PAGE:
17. ^ D., Spence (November 8, 2006). "Kevin Federline – Playing With Fire". IGN. Retrieved October 19, 2014. 
  18. ^ Arnold, Ralph; Novak, Chuck (November 6, 2006). "Picks and Pans Review: Kevin Federline". People. Time Warner. Retrieved January 12, 2013. 
  19. ^ O'Donnell, Kevin (October 30, 2006). "Playing With Fire: Review". Rolling Stone. Archived from the original on December 27, 2006. Retrieved October 19, 2014.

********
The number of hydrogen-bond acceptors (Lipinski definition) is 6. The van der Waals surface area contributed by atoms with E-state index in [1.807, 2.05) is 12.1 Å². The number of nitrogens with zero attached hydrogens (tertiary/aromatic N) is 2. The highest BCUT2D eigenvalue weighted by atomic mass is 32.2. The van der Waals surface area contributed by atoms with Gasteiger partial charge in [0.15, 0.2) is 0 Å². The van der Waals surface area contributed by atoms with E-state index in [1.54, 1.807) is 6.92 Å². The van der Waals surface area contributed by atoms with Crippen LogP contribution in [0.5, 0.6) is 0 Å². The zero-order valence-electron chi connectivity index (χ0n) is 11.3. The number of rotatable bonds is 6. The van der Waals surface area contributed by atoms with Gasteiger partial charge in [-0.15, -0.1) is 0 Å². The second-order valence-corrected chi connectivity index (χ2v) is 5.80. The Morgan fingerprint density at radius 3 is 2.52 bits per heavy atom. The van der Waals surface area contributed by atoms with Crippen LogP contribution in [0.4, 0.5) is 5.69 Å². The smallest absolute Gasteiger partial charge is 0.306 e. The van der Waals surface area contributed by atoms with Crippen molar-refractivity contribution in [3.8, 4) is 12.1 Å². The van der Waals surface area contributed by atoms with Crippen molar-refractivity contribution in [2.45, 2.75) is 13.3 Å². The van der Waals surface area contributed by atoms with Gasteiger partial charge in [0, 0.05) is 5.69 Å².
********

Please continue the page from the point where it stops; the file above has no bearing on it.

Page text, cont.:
20. ^ "Highest and Lowest Scoring Music and Albums - Page 91". Metacritic. Retrieved April 17, 2013. 
  21. ^ Harris, Ron (November 3, 2006). "Surprise! K-Fed's debut CD not all that bad". Associated Press. Retrieved January 12, 2013. 
  22. ^ a b "Who bought K-Fed's debut album?". Entertainment Weekly. Time Warner. November 24, 2006. Retrieved January 12, 2013. 
  23. ^ Caulfield, Keith (January 22, 2007). "Ask Billboard". Billboard. Prometheus Global Media. Retrieved January 12, 2012. 
  24. ^ TMZ Staff (November 7, 2006). "Britney Spears Files for Divorce". TMZ. Retrieved 2007-02-11. 
  25. ^ Ken Lee and Carrie Borzillo-Vrenna (November 10, 2006). "Britney Spears Heading to Miami". People. Retrieved 2007-02-11. 

Bibliography[edit]